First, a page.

Tephritid fruit flies

Tephritid fruit flies, Insect Pest Control Tephritid fruit flies cause major losses in fruit and vegetables, and are often the target of intensive insecticide applications to protect commercial production. In addition, few pests have a greater impact on world trade in agricultural products than tephritid fruit flies. Their economic consequences are so great that countries free of the major tephritids (Chile, Japan, New Zealand and USA) prohibit the import of fresh produce from countries where these pests are endemic and have active detection and emergency response programmes in place to maintain their fruit fly free status.

Achieving a low pest prevalence or even pest-free status has therefore been the goal of many other area-wide integrated pest management (AW-IPM) programmes that include the SIT. Increasingly, SIT is also being applied as part of an integrated approach for area-wide suppression. This requires no quarantines, and reduces losses and insecticide use so as to be able to access low pesticide export markets.

The Mediterranean fruit fly (Ceratitis capitata) ("medfly"), attacks over 250 species of fruits and vegetables. Females puncture fruit when they lay eggs and hatched larvae destroy the fruit. With advice and assistance from the Joint FAO/IAEA Programme, the SIT has been used successfully to sustainable suppress (Argentina, Israel, Spain, South Africa), contain (Australia, Guatemala, Peru), prevent establishment (California, Florida), or even eradicate (Argentina, California, Chile, Florida, Mexico) this pest from entire regions or countries, opening new export markets and bringing about substantial economic and environmental benefits.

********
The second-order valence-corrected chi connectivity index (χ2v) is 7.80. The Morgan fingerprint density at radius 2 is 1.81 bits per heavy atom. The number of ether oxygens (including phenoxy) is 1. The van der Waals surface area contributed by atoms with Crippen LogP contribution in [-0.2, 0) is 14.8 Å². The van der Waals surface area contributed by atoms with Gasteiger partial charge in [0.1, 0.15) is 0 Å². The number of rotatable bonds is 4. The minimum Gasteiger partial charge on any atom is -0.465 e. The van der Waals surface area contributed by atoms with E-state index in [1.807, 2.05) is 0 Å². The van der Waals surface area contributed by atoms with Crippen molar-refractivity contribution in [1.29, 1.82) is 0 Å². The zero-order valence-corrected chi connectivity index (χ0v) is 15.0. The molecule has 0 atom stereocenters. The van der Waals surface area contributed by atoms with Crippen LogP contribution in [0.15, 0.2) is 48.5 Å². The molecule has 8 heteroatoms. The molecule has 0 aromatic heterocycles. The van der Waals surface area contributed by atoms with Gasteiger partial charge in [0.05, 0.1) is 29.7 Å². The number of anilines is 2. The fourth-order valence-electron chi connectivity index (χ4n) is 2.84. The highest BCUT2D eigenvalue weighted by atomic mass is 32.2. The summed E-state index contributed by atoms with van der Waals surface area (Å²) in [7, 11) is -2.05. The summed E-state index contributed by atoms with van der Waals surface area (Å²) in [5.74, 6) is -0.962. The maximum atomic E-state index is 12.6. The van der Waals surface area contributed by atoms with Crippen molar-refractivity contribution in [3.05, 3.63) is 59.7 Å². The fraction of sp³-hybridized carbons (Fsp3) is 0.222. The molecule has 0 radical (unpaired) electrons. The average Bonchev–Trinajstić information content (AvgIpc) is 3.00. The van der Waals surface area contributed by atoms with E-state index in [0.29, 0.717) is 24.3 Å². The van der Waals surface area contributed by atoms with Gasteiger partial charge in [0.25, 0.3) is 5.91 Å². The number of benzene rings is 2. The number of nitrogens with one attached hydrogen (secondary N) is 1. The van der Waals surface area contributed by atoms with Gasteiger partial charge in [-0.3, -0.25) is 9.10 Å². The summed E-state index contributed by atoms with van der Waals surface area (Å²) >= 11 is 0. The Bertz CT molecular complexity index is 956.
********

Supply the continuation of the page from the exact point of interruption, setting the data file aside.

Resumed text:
Anastrepha fruit flies are the main fruit fly pests throughout the Western Hemisphere. The SIT has been applied to exclude the Mexican fruit fly (A. ludens) from California and Texas, to suppress the Caribbean fruit fly (A. suspensa) in Florida, and to eradicate Mexican fruit fly and the West Indian fruit fly (A. obliqua) from northern Mexico. The SIT is also being developed for use against South American fruit fly (A. fraterculus) in South America.

Bactrocera fruit flies are the main fruit fly pests throughout the Asia-Pacific region. The melon fruit fly (B. cucurbitae) is a major pest of cucurbit crops. Using the SIT in AW-IPM programmes, this pest was eradicated from all the islands of the Okinawa archipelago in Japan. The Queensland fruit fly, B. tryoni, was eradicated from Western Australia. In Thailand the Oriental fruit fly (B. dorsalis) and the guava fruit fly (B. correcta), and in Philippines (B. philippinensis) are being suppressed to reduce losses in mango. Growing interest of the use of SIT against olive fruit fly (B. oleae) is currently under way in the Mediterranean region. Additionally, the recent introductions and spread of several Bactrocera species in the African continent must serve as a warning about the invasiveness of these exotic species. However, the SIT (when available for the introduced species) can play an important role in the eradication of early detected introductions.